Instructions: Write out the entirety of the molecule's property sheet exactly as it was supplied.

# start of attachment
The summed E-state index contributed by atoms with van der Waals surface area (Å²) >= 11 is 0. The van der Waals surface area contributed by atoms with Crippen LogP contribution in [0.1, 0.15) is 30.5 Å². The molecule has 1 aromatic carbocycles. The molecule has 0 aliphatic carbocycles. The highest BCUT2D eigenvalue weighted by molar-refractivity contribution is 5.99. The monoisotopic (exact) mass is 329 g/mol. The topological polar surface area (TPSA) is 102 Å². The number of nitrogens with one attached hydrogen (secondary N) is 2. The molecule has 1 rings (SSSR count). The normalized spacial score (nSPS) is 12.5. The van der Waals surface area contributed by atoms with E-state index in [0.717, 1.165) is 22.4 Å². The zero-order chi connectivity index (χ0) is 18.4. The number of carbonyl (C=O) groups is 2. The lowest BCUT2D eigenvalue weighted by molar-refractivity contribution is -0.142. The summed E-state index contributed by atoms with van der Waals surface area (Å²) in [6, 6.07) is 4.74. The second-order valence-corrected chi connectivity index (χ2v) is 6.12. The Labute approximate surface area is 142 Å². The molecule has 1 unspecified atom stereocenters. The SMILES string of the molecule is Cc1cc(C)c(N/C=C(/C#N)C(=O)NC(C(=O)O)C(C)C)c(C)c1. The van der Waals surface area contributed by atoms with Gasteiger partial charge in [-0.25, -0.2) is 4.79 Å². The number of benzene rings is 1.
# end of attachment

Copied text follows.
The summed E-state index contributed by atoms with van der Waals surface area (Å²) >= 11 is 0. The van der Waals surface area contributed by atoms with Crippen LogP contribution in [0.1, 0.15) is 30.5 Å². The molecule has 1 aromatic carbocycles. The molecule has 0 aliphatic carbocycles. The highest BCUT2D eigenvalue weighted by molar-refractivity contribution is 5.99. The monoisotopic (exact) mass is 329 g/mol. The topological polar surface area (TPSA) is 102 Å². The number of nitrogens with one attached hydrogen (secondary N) is 2. The molecule has 1 rings (SSSR count). The normalized spacial score (nSPS) is 12.5. The van der Waals surface area contributed by atoms with E-state index in [0.717, 1.165) is 22.4 Å². The zero-order chi connectivity index (χ0) is 18.4. The number of carbonyl (C=O) groups is 2. The lowest BCUT2D eigenvalue weighted by molar-refractivity contribution is -0.142. The summed E-state index contributed by atoms with van der Waals surface area (Å²) in [6, 6.07) is 4.74. The second-order valence-corrected chi connectivity index (χ2v) is 6.12. The Labute approximate surface area is 142 Å². The molecule has 1 unspecified atom stereocenters. The SMILES string of the molecule is Cc1cc(C)c(N/C=C(/C#N)C(=O)NC(C(=O)O)C(C)C)c(C)c1. The van der Waals surface area contributed by atoms with Gasteiger partial charge in [-0.25, -0.2) is 4.79 Å². The number of benzene rings is 1.